August 28, 1928 was a big day in the history of Belhaven, North Carolina, as the tiny town celebrated the opening of the newest section of the Inland Coastal Waterway from Norfolk, VA to Beaufort Inlet, NC. The 22-mile dredged stretch along the Pungo River completed that project, and immediately became a vital link for Belhaven. The town was exuberant. Eighty-five years later, they want to do it again, revitalizing the town for a new kind of boating industry in the process.
Though the town’s population was only about 3,000 people when the waterway opened in 1928, more than 20,000 showed up that day to participate in the celebration of the waterway. Current Town Manager, Dr. Guinn Leverett, said the visitors hadn’t thought about food, and “cleaned out the grocery stores.” The townspeople filled 1,750 running feet of tables with picnic baskets for all to share.
The local fishermen brought in five tons of fish caught in the Pamlico Sound and Pungo River. “It had to have been the biggest fish fry in history,” Leverett laughed, “but the multitudes were fed.”
Don Stark, current Commodore of the Belhaven Yacht Club, explained the importance of the waterway’s opening, saying that while the town wasn’t incorporated until 1899, its location on the north shore of the Pungo River, eight miles from Pamlico Sound, was a crucial shipping area. “The town is here because of the water,” he said. “When the Intracoastal Waterway came, it made it even better.” Rail lines brought timber, cotton and other crops from inland to travel via water to customers.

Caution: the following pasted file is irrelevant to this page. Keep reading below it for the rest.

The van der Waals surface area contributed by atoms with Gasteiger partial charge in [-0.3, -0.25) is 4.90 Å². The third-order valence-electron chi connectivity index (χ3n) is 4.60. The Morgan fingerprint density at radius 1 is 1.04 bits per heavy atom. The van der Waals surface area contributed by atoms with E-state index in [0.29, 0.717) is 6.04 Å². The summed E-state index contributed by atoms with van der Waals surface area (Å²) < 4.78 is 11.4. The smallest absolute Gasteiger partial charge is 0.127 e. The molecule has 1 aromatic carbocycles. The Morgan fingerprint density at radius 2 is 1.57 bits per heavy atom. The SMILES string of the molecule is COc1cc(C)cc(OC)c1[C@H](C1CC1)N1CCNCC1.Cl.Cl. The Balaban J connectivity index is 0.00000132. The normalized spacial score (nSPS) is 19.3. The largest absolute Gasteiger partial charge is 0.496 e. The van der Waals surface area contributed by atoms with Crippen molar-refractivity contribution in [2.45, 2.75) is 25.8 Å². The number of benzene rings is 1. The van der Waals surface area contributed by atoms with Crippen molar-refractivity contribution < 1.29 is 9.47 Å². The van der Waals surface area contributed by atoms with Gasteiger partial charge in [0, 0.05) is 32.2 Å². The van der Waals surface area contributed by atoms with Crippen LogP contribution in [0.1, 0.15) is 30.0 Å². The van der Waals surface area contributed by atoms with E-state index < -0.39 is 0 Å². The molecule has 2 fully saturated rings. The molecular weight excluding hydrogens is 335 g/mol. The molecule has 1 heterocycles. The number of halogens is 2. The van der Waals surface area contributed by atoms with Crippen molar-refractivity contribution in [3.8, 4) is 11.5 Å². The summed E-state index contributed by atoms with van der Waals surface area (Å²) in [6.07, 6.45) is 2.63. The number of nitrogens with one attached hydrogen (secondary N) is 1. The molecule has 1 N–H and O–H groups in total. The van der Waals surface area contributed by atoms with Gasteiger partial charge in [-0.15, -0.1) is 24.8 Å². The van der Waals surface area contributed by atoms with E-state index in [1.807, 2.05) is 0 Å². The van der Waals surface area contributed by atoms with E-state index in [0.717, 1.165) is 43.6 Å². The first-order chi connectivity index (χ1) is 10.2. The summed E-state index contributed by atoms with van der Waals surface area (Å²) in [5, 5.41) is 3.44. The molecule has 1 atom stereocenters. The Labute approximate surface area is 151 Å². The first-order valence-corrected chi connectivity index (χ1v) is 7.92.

Ben Dixon MacNeill, who covered the waterway’s opening for the Raleigh News and Observer, drew a more fanciful analogy in his August 31, 1928 article. He wrote that the water highway “fetches the ocean to Belhaven’s doorstep, whereas, for some thousands of years, it has been some 40 miles to the eastward, and a not very satisfactory ocean at that, having Cape Hatteras to keep it pretty consistently irritated.”
Not only did hordes of visitors descend on the town to mark the opening of the waterway, but a pretty distinguished list of guests and speakers arrived also. The former Congressman John H. Small, known as the “Father of the Waterway,” championed water transportation during his time in Congress from 1899-1921, and he was a key player in the passage of the law creating the east coast inland waterway. Also instrumental in the waterway creation was Congressman Lindsay Warren who had served as the Comptroller General of the United States. A bridge crossing the Alligator River, part of the Intracoastal Waterway, bears his name. Another key player in bringing the waterway to Belhaven was local farmer Fred Latham who not only served in the N.C. Senate but was an agricultural pioneer, creating the first hybrid corn. Josephus Daniels supported the waterway idea during the 50 years he was editor of the Raleigh News & Observer. He also served as Secretary of the Navy under President Woodrow Wilson and as the U.S. Ambassador to Mexico under President Franklin D. Roosevelt.